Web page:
Pentalog has been providing Business Intelligence and Big Data services to many industries for over 15 years. From healthcare to sports or home automation to smart cities, the Internet of Things (IoT) swarms over our lives. Specialists estimate that 50 billion devices may be connected to the internet by 2020. In this connected world, companies have to be prepared to new data-centric opportunities and imagine new business models.

The IoT boom has been enabled by the association of several technical and business evolutions and innovations: lower power consumption, cheaper and more sophisticated semi-conductors, Wi-Fi and 3/4G internet, standardization of communication protocols.

"Our full-stack expertise allows us to cover the whole scope of the product lifecycle of our clients and meet the main challenges coming with the IoT and the IioT. We are an IT company, and although it's true we have a high level of automation in our processes (when building, deploying and testing IT applications), for the time being we don't see a high level of risk and opportunity in using automated robots instead of people in this particularly creative field."


Adding more to the team

Pentalog is a customer-oriented IT engineering group providing IT outsourcing and consulting services to start-ups, SMEs and multinational companies. The company set up its first nearshore IT engineering facilities in Romania in 2000, in Brasov. Today, Pentalog has four delivery centres in Romania: Brasov, Bucharest, Iasi and Cluj, says Monica Jiman.

"We commit to support our clients in software development and information systems operation and maintenance all along their solution lifecycle, as well as in digital marketing, recruitment and funding all along their growth lifecycle. Finding and recruiting the best talents takes a lot of time and money. This has led us to design, implement and industrialize digital recruitment processes and tools. We recruited more than 150 people each year," says Jiman.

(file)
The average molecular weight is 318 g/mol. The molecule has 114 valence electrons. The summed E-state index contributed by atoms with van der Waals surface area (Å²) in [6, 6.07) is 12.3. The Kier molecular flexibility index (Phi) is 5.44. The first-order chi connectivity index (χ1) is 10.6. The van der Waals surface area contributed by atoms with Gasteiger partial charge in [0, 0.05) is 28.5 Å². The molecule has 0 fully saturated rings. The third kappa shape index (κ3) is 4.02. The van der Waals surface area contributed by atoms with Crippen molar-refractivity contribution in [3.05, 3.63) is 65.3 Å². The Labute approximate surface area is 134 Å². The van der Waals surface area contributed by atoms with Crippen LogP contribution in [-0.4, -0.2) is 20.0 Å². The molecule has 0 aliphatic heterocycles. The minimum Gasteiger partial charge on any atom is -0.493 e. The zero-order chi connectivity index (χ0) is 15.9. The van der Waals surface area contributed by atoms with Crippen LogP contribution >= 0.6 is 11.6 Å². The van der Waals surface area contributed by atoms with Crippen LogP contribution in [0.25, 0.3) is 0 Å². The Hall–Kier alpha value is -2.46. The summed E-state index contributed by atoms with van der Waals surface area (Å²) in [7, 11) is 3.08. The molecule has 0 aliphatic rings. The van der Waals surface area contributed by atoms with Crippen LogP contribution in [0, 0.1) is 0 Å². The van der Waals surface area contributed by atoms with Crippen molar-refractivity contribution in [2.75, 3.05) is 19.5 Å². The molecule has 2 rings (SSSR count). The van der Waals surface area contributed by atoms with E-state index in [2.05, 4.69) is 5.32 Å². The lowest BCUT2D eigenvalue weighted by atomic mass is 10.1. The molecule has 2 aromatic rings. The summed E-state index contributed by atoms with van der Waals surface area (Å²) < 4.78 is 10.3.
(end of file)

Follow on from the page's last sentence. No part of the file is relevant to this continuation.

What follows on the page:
In 2016, the Romanian team will grow by 100 people. With sales offices and delivery centres in North and South America, Western and Eastern Europe and Asia, Pentalog is a global nearshoring partner to companies on all continents.

"We have been serving over 200 clients worldwide for 20 years. With both European (Swedish, UK, French) and American stars, Pentalog is emerging as the preferred supplier of start-ups in Europe totalizing not less than 100 customers from the worldwide scene."

All Pentalog team members speak at least one foreign language besides English: mostly French, German, Russian, Spanish, Italian, Ukrainian, Japanese and Arabic as well. Each Pentalog delivery centre employs one or more full-time foreign language teachers to ensure continuous improvement of oral and written communication skills, which are crucial, especially in an agile project management context.

"In 15 years, we have built up in Romania a talent pool of over 500 people with various technical skills. We believe that a ‘never stop learning' approach is the best way to ensure continuous quality improvement," Jiman concludes.